Calif. Democratic state Sen. Connie Leyva

The new law would authorize CARB to assess a fee and penalties as part of the program and would create the Truck Emission Check Fund, which would be available upon appropriation by the legislature to the state board for “the regulatory purposes of the program.”

Mike Tunnell, California-based director of energy and environmental affairs for American Trucking Associations, said the future system would eventually sunset the current program requiring motor carriers to conduct annual smoke tests and replace it with a program that is more emissions-based.

“What that will look like is still to be determined,” Tunnell said.

But CARB is hoping to accomplish the goals of the new law with an emissions-testing program that would not have to follow the station-based model of the smog check program currently used for cars.

Instead, the agency has been working on a program concept that could be based on the use of telematics and other data collection and submission tools to enable the inspection process from the vehicle’s location, officials have said in discussion documents.

Mike Tunnell, California-based director of energy and environmental affairs for American Trucking Associations

One potential program design concept couples periodic on-board diagnostics system checks as the primary test method with on-road emissions monitoring that would use remote sensing devices and plume capture systems to identify high emitters and verify program effectiveness.

The program should be designed to ensure both in-state and out-of-state vehicles have adequate methods to demonstrate compliance with program requirements, according to CARB.

Currently, there is no smog check-type program for heavy-duty vehicles to ensure their emissions control systems are functioning properly and repaired in a timely manner, according to CARB.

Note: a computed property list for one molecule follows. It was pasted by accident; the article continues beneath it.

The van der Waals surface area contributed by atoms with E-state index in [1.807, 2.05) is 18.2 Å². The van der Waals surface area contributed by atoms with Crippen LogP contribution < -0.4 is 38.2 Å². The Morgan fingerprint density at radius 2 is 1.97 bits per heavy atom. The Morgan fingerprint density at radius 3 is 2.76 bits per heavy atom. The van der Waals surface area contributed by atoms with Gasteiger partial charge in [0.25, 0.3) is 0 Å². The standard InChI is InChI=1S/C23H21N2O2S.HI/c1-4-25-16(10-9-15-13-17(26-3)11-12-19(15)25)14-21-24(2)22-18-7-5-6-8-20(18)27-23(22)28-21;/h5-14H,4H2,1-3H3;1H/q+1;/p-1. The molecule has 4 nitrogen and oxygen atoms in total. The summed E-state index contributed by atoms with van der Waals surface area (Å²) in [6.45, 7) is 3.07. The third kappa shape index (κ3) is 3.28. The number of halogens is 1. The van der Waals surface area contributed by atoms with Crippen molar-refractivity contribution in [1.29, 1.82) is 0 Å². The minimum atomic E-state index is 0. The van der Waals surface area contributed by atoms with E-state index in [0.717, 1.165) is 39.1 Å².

CARB’s current Periodic Smoke Inspection Program requires diesel and bus fleet owners to conduct annual smoke opacity inspections and maintain records of the tests, and repair those vehicles with excessive smoke emissions to ensure compliance. In addition, CARB randomly audits fleets, reviews maintenance and inspection records, and tests a representative sample of vehicles. A fleet owner that neglects to perform the annual smoke opacity inspection on applicable vehicles is subject to a penalty of $500 per vehicle per year.

CARB officials say that even with modern emissions controls and on-board diagnostics monitoring systems, 2019 estimates indicate that heavy trucks contribute approximately 58% of the statewide on-road mobile source oxides of nitrogen emissions and about 82% of the statewide on-road mobile source particulate matter emissions. Some of these emissions are attributed to broken or failing emissions-related equipment.

Approximately 12 million residents across California live in communities that exceed federal ozone and PM standards, according to state environmental officials. Increased exposure to harmful emissions has been directly associated with serious health impacts, particularly for the elderly, small children and people with pre-existing respiratory issues, it said.

“There’s work to be done on a new system,” Tunnell said. “Hopefully with the telematics on the truck, something can be designed that is less intrusive than what most of us know as a smog test program.”